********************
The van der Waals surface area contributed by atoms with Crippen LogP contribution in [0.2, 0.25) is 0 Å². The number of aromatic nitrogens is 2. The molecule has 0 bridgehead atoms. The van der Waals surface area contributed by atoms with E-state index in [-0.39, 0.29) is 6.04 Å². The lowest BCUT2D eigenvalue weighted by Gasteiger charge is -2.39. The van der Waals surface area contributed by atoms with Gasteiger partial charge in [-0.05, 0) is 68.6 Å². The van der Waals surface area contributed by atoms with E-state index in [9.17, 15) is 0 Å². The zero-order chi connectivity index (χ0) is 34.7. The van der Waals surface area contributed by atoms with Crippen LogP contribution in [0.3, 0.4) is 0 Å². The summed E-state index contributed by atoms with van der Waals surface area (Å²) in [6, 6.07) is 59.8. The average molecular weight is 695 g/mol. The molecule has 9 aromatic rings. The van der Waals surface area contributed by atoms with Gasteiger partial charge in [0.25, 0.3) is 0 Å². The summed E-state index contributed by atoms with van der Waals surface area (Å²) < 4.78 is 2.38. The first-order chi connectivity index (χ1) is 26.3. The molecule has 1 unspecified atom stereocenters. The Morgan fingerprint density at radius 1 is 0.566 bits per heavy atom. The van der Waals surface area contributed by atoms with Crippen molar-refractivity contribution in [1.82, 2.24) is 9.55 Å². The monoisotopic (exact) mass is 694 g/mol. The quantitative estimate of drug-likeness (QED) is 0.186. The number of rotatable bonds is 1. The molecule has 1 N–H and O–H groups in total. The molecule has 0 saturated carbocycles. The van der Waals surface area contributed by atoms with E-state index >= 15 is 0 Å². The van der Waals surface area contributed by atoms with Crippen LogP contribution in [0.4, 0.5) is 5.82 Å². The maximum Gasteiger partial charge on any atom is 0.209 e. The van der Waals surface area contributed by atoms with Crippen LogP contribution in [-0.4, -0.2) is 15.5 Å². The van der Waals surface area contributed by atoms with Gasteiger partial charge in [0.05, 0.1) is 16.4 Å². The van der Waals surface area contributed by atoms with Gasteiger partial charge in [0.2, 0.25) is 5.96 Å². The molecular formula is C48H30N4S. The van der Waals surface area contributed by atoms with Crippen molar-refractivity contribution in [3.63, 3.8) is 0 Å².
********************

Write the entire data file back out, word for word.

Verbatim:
The van der Waals surface area contributed by atoms with Crippen LogP contribution in [0.2, 0.25) is 0 Å². The number of aromatic nitrogens is 2. The molecule has 0 bridgehead atoms. The van der Waals surface area contributed by atoms with E-state index in [-0.39, 0.29) is 6.04 Å². The lowest BCUT2D eigenvalue weighted by Gasteiger charge is -2.39. The van der Waals surface area contributed by atoms with Gasteiger partial charge in [-0.05, 0) is 68.6 Å². The van der Waals surface area contributed by atoms with E-state index in [9.17, 15) is 0 Å². The zero-order chi connectivity index (χ0) is 34.7. The van der Waals surface area contributed by atoms with Crippen LogP contribution in [0.3, 0.4) is 0 Å². The summed E-state index contributed by atoms with van der Waals surface area (Å²) in [6, 6.07) is 59.8. The average molecular weight is 695 g/mol. The molecule has 9 aromatic rings. The van der Waals surface area contributed by atoms with Gasteiger partial charge in [0.25, 0.3) is 0 Å². The summed E-state index contributed by atoms with van der Waals surface area (Å²) < 4.78 is 2.38. The first-order chi connectivity index (χ1) is 26.3. The molecule has 1 unspecified atom stereocenters. The Morgan fingerprint density at radius 1 is 0.566 bits per heavy atom. The van der Waals surface area contributed by atoms with Crippen molar-refractivity contribution in [1.82, 2.24) is 9.55 Å². The monoisotopic (exact) mass is 694 g/mol. The quantitative estimate of drug-likeness (QED) is 0.186. The number of rotatable bonds is 1. The molecule has 1 N–H and O–H groups in total. The molecule has 0 saturated carbocycles. The van der Waals surface area contributed by atoms with E-state index >= 15 is 0 Å². The van der Waals surface area contributed by atoms with Crippen LogP contribution in [0.4, 0.5) is 5.82 Å². The maximum Gasteiger partial charge on any atom is 0.209 e. The van der Waals surface area contributed by atoms with Crippen LogP contribution in [-0.4, -0.2) is 15.5 Å². The van der Waals surface area contributed by atoms with Gasteiger partial charge in [0.05, 0.1) is 16.4 Å². The van der Waals surface area contributed by atoms with Gasteiger partial charge in [0.2, 0.25) is 5.96 Å². The molecular formula is C48H30N4S. The van der Waals surface area contributed by atoms with Crippen molar-refractivity contribution in [3.63, 3.8) is 0 Å².